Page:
Friday, July 06, 2012

Victorian Outdoor Style

A Walk On the Beach 1909
by  Joaquín Sorolla y Bastida Spain, 1865-1923

Lighthouse Walk at Biaratt

Victorian Costume 

Because we live in such a quiet, scenic setting, our family and some neighbors decided to celebrate the 4th in our own back yard. You understand that I cannot show the photographs of everyone, so I hope my description will create vivid pictures in your mind of the event.

The day began with preparations for the parade. Everyone who had a costume of any era donned hats, spats, vests, and appropriate male or female attire. The young boys preferred their colonial costumes with the tri-corn hats. A watermellon was carried in the basket of my adult tricycle (shown, above) with USA carved on it, for eating when we arrived at our destination a few feet away.

Vehicles were decorated with hand made banners and Victorian "fireworks" called sparklers made from drinking straws, tape, and mylar wrapping paper. Instructions for these are available somewhere on The Pleasant Times   We like them because they sparkle and are harmless and can be stored in a tin to be used year after year.

At the sound of the marching music from a CD player, bout a dozen citizens of this small hamlet lined up at the house on their bikes or on foot, and slowly moved toward the grounds of the meeting house.  The parade went at a snail's pace, waving to the imaginary crowds on either side, ending at the old steps with the iron gate, where one of the men stood and made a speech. Much of that speech was recorded in my previous post called, "A Nation Built on Belief."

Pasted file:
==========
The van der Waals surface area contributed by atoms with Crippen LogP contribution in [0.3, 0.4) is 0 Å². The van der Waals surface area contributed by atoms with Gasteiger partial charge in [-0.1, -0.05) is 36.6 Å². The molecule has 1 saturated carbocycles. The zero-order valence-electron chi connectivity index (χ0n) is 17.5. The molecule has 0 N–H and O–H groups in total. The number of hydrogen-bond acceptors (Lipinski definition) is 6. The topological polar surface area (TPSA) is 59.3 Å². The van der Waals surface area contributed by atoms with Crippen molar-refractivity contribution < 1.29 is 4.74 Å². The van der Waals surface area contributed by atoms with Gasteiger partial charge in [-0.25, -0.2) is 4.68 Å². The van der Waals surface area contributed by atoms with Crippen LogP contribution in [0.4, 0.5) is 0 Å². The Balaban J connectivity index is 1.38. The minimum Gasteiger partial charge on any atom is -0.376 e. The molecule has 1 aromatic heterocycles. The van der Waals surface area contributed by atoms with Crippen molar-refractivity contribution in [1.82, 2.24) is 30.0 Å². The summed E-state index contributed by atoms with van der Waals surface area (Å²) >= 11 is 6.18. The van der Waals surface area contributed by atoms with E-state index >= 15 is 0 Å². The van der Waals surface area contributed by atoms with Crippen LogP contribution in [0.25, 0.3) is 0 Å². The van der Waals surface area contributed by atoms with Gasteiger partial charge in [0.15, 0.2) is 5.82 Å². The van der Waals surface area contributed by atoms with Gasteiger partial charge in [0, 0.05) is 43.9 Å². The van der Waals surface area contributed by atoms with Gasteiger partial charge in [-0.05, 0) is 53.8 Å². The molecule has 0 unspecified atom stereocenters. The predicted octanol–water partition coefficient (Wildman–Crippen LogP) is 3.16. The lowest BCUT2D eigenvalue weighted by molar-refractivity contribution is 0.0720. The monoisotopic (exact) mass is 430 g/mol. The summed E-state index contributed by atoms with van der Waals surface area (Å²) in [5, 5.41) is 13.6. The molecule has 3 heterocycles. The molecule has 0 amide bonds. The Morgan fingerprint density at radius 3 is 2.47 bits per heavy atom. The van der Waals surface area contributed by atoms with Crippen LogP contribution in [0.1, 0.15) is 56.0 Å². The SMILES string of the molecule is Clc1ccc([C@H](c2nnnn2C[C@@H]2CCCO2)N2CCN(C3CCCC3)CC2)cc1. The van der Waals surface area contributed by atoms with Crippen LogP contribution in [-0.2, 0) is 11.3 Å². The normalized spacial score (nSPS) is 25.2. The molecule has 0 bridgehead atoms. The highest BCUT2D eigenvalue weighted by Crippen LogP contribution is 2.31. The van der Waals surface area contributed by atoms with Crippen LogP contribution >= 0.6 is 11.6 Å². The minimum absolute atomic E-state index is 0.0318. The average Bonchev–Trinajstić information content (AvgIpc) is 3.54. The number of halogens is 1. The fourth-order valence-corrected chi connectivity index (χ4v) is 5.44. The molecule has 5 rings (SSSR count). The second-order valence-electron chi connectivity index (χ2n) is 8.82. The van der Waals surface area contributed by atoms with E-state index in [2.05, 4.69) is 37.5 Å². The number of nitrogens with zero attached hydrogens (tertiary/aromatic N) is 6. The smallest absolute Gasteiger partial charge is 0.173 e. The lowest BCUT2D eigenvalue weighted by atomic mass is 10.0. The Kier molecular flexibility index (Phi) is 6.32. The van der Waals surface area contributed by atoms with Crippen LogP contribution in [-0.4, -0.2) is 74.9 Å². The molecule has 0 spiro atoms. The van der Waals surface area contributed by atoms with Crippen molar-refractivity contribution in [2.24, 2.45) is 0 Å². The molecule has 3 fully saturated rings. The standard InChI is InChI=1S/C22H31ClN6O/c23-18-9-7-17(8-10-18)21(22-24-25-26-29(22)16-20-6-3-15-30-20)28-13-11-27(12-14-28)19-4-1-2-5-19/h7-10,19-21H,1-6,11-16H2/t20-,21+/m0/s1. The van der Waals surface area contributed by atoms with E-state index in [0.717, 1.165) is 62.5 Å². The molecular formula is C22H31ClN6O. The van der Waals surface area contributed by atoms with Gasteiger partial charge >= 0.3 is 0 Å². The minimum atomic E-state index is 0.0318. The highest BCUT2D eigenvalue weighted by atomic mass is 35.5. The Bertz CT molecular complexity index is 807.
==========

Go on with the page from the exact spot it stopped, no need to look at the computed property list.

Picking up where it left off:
Our only audience was a Cajun man  who grew up in the French Quarter, and his wife. Both of them, though well-travelled, said that they had "never experienced anything like this in our lives."  Whether that was a positive or negative comment, we do not know, but they clapped enthusiastically as the parade passed by.

His speech was interrupted several times by applause and reminders to vote for him. I was not sure what office he was running for but I've never heard a better political speech in my life, nor one so enthusiastically received.  He won the election.

He finished his speech grandly by kissing a baby.

The sacrificial watermelon was then retrieved from my basket and cut and served to all the participants.

Local fireworks are getting longer and better, enabling us to still stay home and view them from the sky while sitting on a blanket on our lawn.

So folks, and especially you with big families, dogs, ponies, bicycles, tricycles, wagons, baby prams and strollers, lawn mowers, and anything with wheels--you can all have a parade at home.  If you have no wheels, just dress as you like, and walk slowly, following a leader, singing your favorite song and holding a few flags. Put it on video and take some pictures and you'll have created some great memories. One day someone in your family will say:

"Remember that year we decided to stay home and have our own parade and speeches? Wasn't that wonderful?!"

This costume is from Simplicity Costume Pattern No. 8375

I bought this quite awhile ago when there was a 99-cent sale. I've since noticed that they have escalated in price to $20.00 online.  To preserve your patterns, iron the pieces on to fusible interfacing.